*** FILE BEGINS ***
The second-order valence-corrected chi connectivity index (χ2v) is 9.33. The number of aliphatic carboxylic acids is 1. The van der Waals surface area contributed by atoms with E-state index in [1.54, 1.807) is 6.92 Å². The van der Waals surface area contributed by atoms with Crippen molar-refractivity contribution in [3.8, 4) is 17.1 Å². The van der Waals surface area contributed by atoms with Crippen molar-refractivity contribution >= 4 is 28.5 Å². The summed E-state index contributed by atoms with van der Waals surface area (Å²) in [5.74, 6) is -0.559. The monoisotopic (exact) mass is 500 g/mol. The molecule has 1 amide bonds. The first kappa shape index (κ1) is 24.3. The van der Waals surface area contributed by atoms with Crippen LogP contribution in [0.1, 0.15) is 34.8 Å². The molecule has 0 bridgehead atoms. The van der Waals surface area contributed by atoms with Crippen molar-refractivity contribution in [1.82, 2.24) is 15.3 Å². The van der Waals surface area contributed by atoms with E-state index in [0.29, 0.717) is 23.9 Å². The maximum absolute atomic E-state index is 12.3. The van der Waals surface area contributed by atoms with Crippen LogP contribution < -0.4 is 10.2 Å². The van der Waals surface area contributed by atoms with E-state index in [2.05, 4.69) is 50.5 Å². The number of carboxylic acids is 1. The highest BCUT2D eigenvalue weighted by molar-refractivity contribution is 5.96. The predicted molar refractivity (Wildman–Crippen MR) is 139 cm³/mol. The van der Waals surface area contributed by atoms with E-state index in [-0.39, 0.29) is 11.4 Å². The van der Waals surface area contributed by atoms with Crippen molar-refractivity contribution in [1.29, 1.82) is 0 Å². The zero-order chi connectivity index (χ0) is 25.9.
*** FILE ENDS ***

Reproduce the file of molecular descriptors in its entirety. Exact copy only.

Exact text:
The second-order valence-corrected chi connectivity index (χ2v) is 9.33. The number of aliphatic carboxylic acids is 1. The van der Waals surface area contributed by atoms with E-state index in [1.54, 1.807) is 6.92 Å². The van der Waals surface area contributed by atoms with Crippen molar-refractivity contribution in [3.8, 4) is 17.1 Å². The van der Waals surface area contributed by atoms with Crippen molar-refractivity contribution >= 4 is 28.5 Å². The summed E-state index contributed by atoms with van der Waals surface area (Å²) in [5.74, 6) is -0.559. The monoisotopic (exact) mass is 500 g/mol. The molecule has 1 amide bonds. The first kappa shape index (κ1) is 24.3. The van der Waals surface area contributed by atoms with Crippen LogP contribution in [0.1, 0.15) is 34.8 Å². The molecule has 0 bridgehead atoms. The van der Waals surface area contributed by atoms with Crippen molar-refractivity contribution in [1.82, 2.24) is 15.3 Å². The van der Waals surface area contributed by atoms with E-state index in [0.29, 0.717) is 23.9 Å². The maximum absolute atomic E-state index is 12.3. The van der Waals surface area contributed by atoms with Crippen LogP contribution < -0.4 is 10.2 Å². The van der Waals surface area contributed by atoms with E-state index in [2.05, 4.69) is 50.5 Å². The number of carboxylic acids is 1. The highest BCUT2D eigenvalue weighted by molar-refractivity contribution is 5.96. The predicted molar refractivity (Wildman–Crippen MR) is 139 cm³/mol. The van der Waals surface area contributed by atoms with E-state index in [-0.39, 0.29) is 11.4 Å². The van der Waals surface area contributed by atoms with Crippen molar-refractivity contribution in [1.29, 1.82) is 0 Å². The zero-order chi connectivity index (χ0) is 25.9.